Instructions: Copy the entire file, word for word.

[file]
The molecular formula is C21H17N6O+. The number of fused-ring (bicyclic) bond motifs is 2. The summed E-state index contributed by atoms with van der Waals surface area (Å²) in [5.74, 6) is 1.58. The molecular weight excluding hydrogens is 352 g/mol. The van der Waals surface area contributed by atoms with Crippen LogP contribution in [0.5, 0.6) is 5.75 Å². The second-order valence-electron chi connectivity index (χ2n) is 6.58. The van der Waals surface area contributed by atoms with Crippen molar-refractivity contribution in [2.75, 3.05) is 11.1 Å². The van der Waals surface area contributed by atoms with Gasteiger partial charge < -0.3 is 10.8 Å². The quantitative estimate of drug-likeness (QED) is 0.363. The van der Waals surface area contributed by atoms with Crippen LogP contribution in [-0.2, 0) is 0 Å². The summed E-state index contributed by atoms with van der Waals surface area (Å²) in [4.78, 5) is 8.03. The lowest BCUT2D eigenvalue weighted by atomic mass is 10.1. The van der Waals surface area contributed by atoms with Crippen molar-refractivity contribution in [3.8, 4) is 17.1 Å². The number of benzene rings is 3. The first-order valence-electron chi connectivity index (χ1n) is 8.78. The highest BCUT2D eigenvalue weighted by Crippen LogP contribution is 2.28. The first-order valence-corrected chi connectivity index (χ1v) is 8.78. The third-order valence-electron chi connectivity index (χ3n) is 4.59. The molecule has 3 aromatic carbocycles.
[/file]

The molecular formula is C21H17N6O+. The number of fused-ring (bicyclic) bond motifs is 2. The summed E-state index contributed by atoms with van der Waals surface area (Å²) in [5.74, 6) is 1.58. The molecular weight excluding hydrogens is 352 g/mol. The van der Waals surface area contributed by atoms with Crippen LogP contribution in [0.5, 0.6) is 5.75 Å². The second-order valence-electron chi connectivity index (χ2n) is 6.58. The van der Waals surface area contributed by atoms with Crippen molar-refractivity contribution in [2.75, 3.05) is 11.1 Å². The van der Waals surface area contributed by atoms with Gasteiger partial charge < -0.3 is 10.8 Å². The quantitative estimate of drug-likeness (QED) is 0.363. The van der Waals surface area contributed by atoms with Crippen LogP contribution in [-0.2, 0) is 0 Å². The summed E-state index contributed by atoms with van der Waals surface area (Å²) in [4.78, 5) is 8.03. The lowest BCUT2D eigenvalue weighted by atomic mass is 10.1. The van der Waals surface area contributed by atoms with Crippen molar-refractivity contribution in [3.8, 4) is 17.1 Å². The number of benzene rings is 3. The first-order valence-electron chi connectivity index (χ1n) is 8.78. The highest BCUT2D eigenvalue weighted by Crippen LogP contribution is 2.28. The first-order valence-corrected chi connectivity index (χ1v) is 8.78. The third-order valence-electron chi connectivity index (χ3n) is 4.59. The molecule has 3 aromatic carbocycles.